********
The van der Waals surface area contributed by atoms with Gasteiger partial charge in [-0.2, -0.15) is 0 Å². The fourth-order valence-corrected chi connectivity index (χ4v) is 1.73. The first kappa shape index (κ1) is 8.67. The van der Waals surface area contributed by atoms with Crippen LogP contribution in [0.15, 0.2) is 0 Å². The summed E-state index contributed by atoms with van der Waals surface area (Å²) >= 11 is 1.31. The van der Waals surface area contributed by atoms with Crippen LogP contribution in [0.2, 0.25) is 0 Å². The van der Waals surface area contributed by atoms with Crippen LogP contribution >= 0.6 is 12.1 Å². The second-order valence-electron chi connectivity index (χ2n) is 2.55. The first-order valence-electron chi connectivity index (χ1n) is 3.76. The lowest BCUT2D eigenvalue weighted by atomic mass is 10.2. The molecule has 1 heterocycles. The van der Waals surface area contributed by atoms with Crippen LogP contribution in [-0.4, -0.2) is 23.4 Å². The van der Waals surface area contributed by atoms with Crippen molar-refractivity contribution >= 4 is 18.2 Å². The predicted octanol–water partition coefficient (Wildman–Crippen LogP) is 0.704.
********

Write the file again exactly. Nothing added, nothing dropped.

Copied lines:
The van der Waals surface area contributed by atoms with Gasteiger partial charge in [-0.2, -0.15) is 0 Å². The fourth-order valence-corrected chi connectivity index (χ4v) is 1.73. The first kappa shape index (κ1) is 8.67. The van der Waals surface area contributed by atoms with Crippen LogP contribution in [0.15, 0.2) is 0 Å². The summed E-state index contributed by atoms with van der Waals surface area (Å²) >= 11 is 1.31. The van der Waals surface area contributed by atoms with Crippen LogP contribution in [0.2, 0.25) is 0 Å². The van der Waals surface area contributed by atoms with Crippen LogP contribution >= 0.6 is 12.1 Å². The second-order valence-electron chi connectivity index (χ2n) is 2.55. The first-order valence-electron chi connectivity index (χ1n) is 3.76. The lowest BCUT2D eigenvalue weighted by atomic mass is 10.2. The molecule has 1 heterocycles. The van der Waals surface area contributed by atoms with Crippen LogP contribution in [-0.4, -0.2) is 23.4 Å². The van der Waals surface area contributed by atoms with Crippen molar-refractivity contribution >= 4 is 18.2 Å². The predicted octanol–water partition coefficient (Wildman–Crippen LogP) is 0.704.